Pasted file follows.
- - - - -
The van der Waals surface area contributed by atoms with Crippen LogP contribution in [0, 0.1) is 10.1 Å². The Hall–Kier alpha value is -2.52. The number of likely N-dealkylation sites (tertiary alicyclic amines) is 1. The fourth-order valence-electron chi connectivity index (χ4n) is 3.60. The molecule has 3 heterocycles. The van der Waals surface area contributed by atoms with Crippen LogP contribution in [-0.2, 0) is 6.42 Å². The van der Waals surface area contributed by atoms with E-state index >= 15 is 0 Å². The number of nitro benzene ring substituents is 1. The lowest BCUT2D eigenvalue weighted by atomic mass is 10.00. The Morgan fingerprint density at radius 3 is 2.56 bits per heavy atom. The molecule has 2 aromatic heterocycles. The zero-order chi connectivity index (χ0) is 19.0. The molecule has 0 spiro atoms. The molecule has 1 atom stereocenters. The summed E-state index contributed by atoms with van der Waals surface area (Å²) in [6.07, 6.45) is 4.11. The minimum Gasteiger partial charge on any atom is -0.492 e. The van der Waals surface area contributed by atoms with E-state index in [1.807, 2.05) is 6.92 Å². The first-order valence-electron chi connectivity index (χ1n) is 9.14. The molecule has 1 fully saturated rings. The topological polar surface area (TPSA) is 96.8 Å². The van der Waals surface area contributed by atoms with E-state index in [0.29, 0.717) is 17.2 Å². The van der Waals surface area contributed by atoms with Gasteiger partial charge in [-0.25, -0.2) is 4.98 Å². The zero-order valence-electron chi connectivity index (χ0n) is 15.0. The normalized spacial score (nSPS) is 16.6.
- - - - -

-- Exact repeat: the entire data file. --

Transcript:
The van der Waals surface area contributed by atoms with Crippen LogP contribution in [0, 0.1) is 10.1 Å². The Hall–Kier alpha value is -2.52. The number of likely N-dealkylation sites (tertiary alicyclic amines) is 1. The fourth-order valence-electron chi connectivity index (χ4n) is 3.60. The molecule has 3 heterocycles. The van der Waals surface area contributed by atoms with Crippen LogP contribution in [-0.2, 0) is 6.42 Å². The van der Waals surface area contributed by atoms with E-state index >= 15 is 0 Å². The number of nitro benzene ring substituents is 1. The lowest BCUT2D eigenvalue weighted by atomic mass is 10.00. The Morgan fingerprint density at radius 3 is 2.56 bits per heavy atom. The molecule has 2 aromatic heterocycles. The zero-order chi connectivity index (χ0) is 19.0. The molecule has 0 spiro atoms. The molecule has 1 atom stereocenters. The summed E-state index contributed by atoms with van der Waals surface area (Å²) in [6.07, 6.45) is 4.11. The minimum Gasteiger partial charge on any atom is -0.492 e. The van der Waals surface area contributed by atoms with E-state index in [1.807, 2.05) is 6.92 Å². The first-order valence-electron chi connectivity index (χ1n) is 9.14. The molecule has 1 fully saturated rings. The topological polar surface area (TPSA) is 96.8 Å². The van der Waals surface area contributed by atoms with E-state index in [0.29, 0.717) is 17.2 Å². The van der Waals surface area contributed by atoms with Gasteiger partial charge in [-0.25, -0.2) is 4.98 Å². The zero-order valence-electron chi connectivity index (χ0n) is 15.0. The normalized spacial score (nSPS) is 16.6.